Glenn Stanton: Is Christianity really shrinking?

There’s been a rash of stories lately suggesting Christianity is in steep decline and that atheism is rapidly becoming the largest “religion” in the United States.

But is such news true? Is Christianity really going the way of the VHS tape?

No.

As President Ronald Reagan once said of liberals: “It isn’t so much that liberals are ignorant. It’s just that they know so many things that aren’t so.”

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Christianity is certainly not declining, and our nation’s citizens are not growing more secular. Let’s look at just three questions that reveal the actual story based on a broad array of leading academic research from our nation’s top sociologists of religion.

Where is church membership down?

Is church membership actually down over the last few decades? Yes and no. It depends on what branch of Christianity we’re talking about – the liberal mainliners or the more conservative, biblically faithful evangelical and non-denominational churches.

Greg Smith, the widely respected associate director of research at the Pew Research Center, confidently explains that while the more liberal mainline churches are hemorrhaging members -- between 5 million to 7.5 million members in the last 10 years or so – things are completely different for evangelical and non-denominational churches.

Smith explains: “There is nothing in these data to suggest that Christianity is dying. That evangelicalism is dying. That Catholicism is dying. That is not the case whatsoever. … I would say, that particularly compared with other Christian traditions in the United States, Evangelicalism is quite strong.”

Harvard/Indiana University-based research found the same thing: “Evangelicals are not on the decline” but “grew from 1972 when they were 18 percent of the population, to a steady level of about 28 percent” from the late 1980s to 2016. Over the same time, the liberal mainline churches declined from 35 to 12 percent.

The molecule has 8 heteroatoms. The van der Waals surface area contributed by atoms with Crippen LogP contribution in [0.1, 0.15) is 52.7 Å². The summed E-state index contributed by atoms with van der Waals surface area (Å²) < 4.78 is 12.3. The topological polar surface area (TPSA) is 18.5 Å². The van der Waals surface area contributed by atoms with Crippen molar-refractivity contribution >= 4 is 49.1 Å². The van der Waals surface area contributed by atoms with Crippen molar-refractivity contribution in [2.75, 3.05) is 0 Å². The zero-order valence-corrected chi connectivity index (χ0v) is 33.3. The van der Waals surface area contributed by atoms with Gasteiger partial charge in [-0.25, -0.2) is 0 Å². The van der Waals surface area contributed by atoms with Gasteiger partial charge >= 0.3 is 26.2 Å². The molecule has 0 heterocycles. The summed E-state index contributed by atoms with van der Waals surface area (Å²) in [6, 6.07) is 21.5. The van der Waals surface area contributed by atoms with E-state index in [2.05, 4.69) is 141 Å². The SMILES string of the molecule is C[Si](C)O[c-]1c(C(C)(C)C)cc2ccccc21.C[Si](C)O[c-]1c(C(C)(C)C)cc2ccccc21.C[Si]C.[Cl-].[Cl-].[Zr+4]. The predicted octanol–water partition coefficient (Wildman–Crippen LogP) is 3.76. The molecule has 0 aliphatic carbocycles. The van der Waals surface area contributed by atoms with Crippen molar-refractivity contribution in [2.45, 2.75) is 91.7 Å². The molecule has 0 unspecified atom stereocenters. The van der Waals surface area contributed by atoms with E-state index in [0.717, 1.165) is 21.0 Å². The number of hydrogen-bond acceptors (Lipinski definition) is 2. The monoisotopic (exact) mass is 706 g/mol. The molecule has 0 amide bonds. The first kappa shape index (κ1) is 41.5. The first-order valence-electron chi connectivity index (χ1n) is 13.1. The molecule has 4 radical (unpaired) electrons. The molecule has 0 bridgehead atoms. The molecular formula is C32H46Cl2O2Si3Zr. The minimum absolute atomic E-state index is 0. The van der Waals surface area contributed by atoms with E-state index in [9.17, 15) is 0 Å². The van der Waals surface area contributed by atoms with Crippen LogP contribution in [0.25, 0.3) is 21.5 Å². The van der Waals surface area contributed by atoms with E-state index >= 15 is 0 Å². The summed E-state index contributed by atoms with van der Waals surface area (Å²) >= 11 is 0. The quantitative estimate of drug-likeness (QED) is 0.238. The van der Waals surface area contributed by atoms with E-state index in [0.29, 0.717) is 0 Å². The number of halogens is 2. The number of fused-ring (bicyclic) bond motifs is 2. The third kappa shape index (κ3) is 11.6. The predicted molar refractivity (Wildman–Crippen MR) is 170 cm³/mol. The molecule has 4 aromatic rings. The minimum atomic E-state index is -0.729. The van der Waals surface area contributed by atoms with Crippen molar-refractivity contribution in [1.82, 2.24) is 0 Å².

Are the number of unbelievers growing?

Recently, the Daily Wire proclaimed: “‘Atheism Becomes Largest Religion in US” and the story spread widely. It’s not true, not even close.

Pew tells us that only 3 percent of American adults say they are atheists. Another 4 percent say they are agnostic. And 71 percent say they are Christians.

But who are these infamous and little-understood unbelievers? They are not new converts to unbelief, as most of us have been told. They’re those who are simply becoming more honest about the faith they never had in the first place.

Rodney Stark of Baylor University, one of the world’s most distinguished scholars in this field, explains: “Today, when asked their religious preference, instead of saying Methodist or Catholic, now a larger proportion of non-attenders say ‘none,’ by which they most seem to mean ‘no actual membership.’”

Stark says the wealth of data he has studied along with his peers “does not support claims for increased secularization, let alone a decrease in the number of Christians.”

In fact, the Pew Research Center finds that only 12 percent of young and older adults who say they no longer hold to the Protestant or Catholic faith said they had any kind of meaningful faith in their youth. And you can’t hang onto what you never really had.

Is conservative faith holding strong?

The Harvard/Indiana researchers discovered that our nation is not growing more secular like many Western European nations, but quite the opposite.

“Rather than religion fading into irrelevance as the secularization thesis would suggest, intense religion – strong affiliation, very frequent practice, literalism, and evangelicalism – is persistent, and in fact, only moderate religion is on the decline in the United States,” researchers found.

The closing sentence of their published research is as direct: “American religion remains persistently and exceptionally intense.” And by religion, they’re primarily referring to Christianity.

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The bottom line is this: faithful Christianity – that which takes the Bible at its word, believes Jesus really is God, that He died on a real cross, rose from a real grave and offers real freedom from real sin to all who ask – is doing quite well.

Theodore Beza, John Calvin’s successor said it well long ago: “Let it be your pleasure to remember the Church is an anvil which has worn out many a hammer.” It has and will keep chugging along.

This op-ed was adapted from the Glenn T. Stanton’s new book, “The Myth of the Dying Church: How Christianity is Actually Thriving in America and the World.”